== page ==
Three interesting papers (13-15) point toward other features associated with venous congestion, small thrombi and iron deposition. In the first two, children with early cerebral infarction (13) and children following severe ischemic-anoxic events (14) showed increases in iron content in the basal ganglia, thalami and white matter. Iron deposition was also associated with periventricular gliosis (14). In fact, desferrioximine, an iron chelator, has been used to minimize the damage for patients undergoing cardiac resuscitation (16). These findings also may be consistent with the fact that some MS lesions show iron build up. It has not been shown yet but one might conjecture if the MS lesions with the highest iron content may represent ischemic tissue of lesions and may correspond with the lowest blood volume. Finally, an interesting case of venous congestion shown with SWI that was similar in appearance to a developmental venous anomaly, also in a child, shows that SWI may be able to detect small thrombosed veins. In this particular case, the child was treated and recovered and evidence of the problem on imaging disappeared at two months (15). So iron regulation appears to be disrupted in ischemic-anoxic insult. Could this be what is happening in MS as well?
(13) Cross et al (1990). MR evaluation of brain iron in children with cerebral infarction. AJNR 11; 341-348.
(14) Dietrich et al (1988). Iron accumulation in the basal ganglia following severe ischemic-anoxic insults in children. Radiology 168; 203-206.
(15) Amemiya et al (2008). Venous congestion associated with developmental venous anomaly: Findings on susceptibility weighted imaging. JMRI 28: 1506-1509.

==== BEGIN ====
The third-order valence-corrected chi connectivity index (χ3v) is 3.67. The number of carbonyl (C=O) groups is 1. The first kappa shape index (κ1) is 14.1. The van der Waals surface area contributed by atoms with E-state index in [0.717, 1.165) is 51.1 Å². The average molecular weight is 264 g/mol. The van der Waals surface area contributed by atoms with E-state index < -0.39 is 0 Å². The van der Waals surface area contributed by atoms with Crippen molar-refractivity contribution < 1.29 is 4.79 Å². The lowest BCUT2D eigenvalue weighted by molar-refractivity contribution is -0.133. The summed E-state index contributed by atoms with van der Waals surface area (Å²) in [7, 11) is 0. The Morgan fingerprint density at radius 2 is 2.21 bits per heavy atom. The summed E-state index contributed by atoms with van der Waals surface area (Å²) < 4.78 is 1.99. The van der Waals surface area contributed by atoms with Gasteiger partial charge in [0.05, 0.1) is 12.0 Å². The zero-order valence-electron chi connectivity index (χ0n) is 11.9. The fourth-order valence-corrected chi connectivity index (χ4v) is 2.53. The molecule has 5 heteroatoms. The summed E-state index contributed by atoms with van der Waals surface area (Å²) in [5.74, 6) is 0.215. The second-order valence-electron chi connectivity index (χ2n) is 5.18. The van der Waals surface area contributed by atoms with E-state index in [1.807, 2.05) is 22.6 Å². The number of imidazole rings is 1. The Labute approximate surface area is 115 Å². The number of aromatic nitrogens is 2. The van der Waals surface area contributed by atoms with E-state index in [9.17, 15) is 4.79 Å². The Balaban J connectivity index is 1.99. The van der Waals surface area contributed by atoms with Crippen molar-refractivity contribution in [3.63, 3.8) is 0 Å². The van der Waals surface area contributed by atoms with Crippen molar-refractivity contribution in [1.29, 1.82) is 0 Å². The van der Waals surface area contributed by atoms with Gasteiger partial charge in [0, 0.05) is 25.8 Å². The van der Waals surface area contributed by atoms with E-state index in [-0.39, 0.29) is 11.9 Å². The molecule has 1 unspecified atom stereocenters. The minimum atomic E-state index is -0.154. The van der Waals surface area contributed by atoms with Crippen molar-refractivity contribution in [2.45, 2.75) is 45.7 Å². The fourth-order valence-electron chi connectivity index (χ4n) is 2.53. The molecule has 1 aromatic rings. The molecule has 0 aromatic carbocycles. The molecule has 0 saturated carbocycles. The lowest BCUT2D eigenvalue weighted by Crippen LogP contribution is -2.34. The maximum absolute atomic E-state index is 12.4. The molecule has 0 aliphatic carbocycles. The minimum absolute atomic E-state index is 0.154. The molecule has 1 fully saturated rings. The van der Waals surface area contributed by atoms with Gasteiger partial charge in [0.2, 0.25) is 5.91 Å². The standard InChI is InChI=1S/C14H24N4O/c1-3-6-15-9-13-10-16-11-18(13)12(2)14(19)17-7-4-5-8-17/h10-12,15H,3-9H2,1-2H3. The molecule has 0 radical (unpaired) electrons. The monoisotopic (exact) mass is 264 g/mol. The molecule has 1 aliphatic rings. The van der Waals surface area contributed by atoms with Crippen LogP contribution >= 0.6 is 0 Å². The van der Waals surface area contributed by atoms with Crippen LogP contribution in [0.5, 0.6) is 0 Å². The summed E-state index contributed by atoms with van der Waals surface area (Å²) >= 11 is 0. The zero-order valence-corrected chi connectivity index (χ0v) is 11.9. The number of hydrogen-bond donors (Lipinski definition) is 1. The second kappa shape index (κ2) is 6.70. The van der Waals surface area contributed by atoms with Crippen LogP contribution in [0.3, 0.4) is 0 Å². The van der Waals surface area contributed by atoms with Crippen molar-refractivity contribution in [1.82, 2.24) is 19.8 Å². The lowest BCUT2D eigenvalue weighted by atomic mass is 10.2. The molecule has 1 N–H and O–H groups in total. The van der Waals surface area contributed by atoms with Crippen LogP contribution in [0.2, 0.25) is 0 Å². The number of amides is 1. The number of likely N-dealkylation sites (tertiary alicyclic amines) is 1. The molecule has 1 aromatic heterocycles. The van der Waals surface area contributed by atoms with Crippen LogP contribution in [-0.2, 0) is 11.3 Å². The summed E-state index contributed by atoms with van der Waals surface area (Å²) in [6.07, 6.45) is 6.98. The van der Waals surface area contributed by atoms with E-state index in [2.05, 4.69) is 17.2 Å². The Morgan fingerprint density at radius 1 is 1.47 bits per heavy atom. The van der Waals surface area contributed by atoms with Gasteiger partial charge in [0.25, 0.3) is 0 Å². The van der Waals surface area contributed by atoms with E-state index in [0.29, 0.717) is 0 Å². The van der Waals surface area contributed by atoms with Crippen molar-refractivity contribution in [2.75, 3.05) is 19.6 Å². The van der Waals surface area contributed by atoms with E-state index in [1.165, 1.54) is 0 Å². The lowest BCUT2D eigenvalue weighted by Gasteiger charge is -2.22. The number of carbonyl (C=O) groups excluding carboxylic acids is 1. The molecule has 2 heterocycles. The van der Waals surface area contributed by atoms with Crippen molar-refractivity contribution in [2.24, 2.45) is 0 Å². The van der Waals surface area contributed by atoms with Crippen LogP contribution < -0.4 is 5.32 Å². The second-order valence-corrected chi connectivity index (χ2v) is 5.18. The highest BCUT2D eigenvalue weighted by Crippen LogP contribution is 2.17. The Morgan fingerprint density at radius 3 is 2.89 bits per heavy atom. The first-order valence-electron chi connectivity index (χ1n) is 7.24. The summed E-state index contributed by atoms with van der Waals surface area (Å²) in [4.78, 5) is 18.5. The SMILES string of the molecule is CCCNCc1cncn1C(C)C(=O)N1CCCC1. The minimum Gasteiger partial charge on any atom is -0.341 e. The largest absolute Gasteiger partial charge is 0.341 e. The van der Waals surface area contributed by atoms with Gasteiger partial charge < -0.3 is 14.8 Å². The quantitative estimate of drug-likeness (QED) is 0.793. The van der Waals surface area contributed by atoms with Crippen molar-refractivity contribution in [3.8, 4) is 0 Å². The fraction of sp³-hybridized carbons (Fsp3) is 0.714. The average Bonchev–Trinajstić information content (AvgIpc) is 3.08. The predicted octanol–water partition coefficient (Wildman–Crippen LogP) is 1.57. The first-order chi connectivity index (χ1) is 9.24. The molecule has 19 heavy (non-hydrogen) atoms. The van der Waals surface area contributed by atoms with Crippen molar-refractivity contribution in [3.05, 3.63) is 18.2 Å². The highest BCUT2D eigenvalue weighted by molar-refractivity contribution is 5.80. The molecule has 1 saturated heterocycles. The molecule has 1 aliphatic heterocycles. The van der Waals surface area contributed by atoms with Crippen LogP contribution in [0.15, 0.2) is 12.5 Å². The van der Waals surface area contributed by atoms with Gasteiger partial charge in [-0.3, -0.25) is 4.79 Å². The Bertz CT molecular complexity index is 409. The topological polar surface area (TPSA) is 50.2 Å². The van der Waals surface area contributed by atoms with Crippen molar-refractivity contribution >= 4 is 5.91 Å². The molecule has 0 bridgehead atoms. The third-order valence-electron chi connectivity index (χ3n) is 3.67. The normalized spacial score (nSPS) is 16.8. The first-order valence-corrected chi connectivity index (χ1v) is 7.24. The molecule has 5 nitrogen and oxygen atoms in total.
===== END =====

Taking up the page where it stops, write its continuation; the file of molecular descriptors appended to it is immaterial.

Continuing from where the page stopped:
(16) Gutteridge et al (1979). Inhibition of the iron-catalysed formation of hydroxyl radicals from superoxide and of lipid peroxidation by desferrioxamine. Biochem J 184; 469-472.


CCSVI + endothelial disruption= an hypoxic event initiating coagulation cascade and cerebral infarction, leading to iron deposition in brain tissue, activating immune system response. MS in theory. Time and research will tell the rest.

Best of luck all...
cheer
Husband dx RRMS 3/07
dx dual jugular vein stenosis (CCSVI) 4/09
http://ccsviinms.blogspot.com
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Postby gibbledygook » Mon Jan 18, 2010 3:15 am

Excellent post, Cheer. As ever!
I still have lots of fibrin-munching supplements like lumbrokinase and serrapeptase though I haven't wanted to take any since the operation. I do remember that when I took them for a while back in 07 or 08 that I felt modestly better.
3 years antibiotics, 06/09 bilateral jug stents at C1, 05/11 ballooning of both jug valves, 07/12 stenting of renal vein, azygos & jug valve ballooning,
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Postby cheerleader » Mon Jan 18, 2010 10:31 am

gibbledygook wrote:Excellent post, Cheer. As ever!
I still have lots of fibrin-munching supplements like lumbrokinase and serrapeptase though I haven't wanted to take any since the operation. I do remember that when I took them for a while back in 07 or 08 that I felt modestly better.


Thanks, dear Gibbs.

I think fibrin munching, proteolytic enzymes and the like are a smart thing to continue for general health. Tough to know what supps are OK to take during pregnancy. Maybe consult your ob gyn? We're having a good discussion about this on the CCSVI thread- continuing on from a Dom oldie but goody post.
http://www.thisisms.com/ftopict-8277.html
be well,
cheer
Husband dx RRMS 3/07
dx dual jugular vein stenosis (CCSVI) 4/09
http://ccsviinms.blogspot.com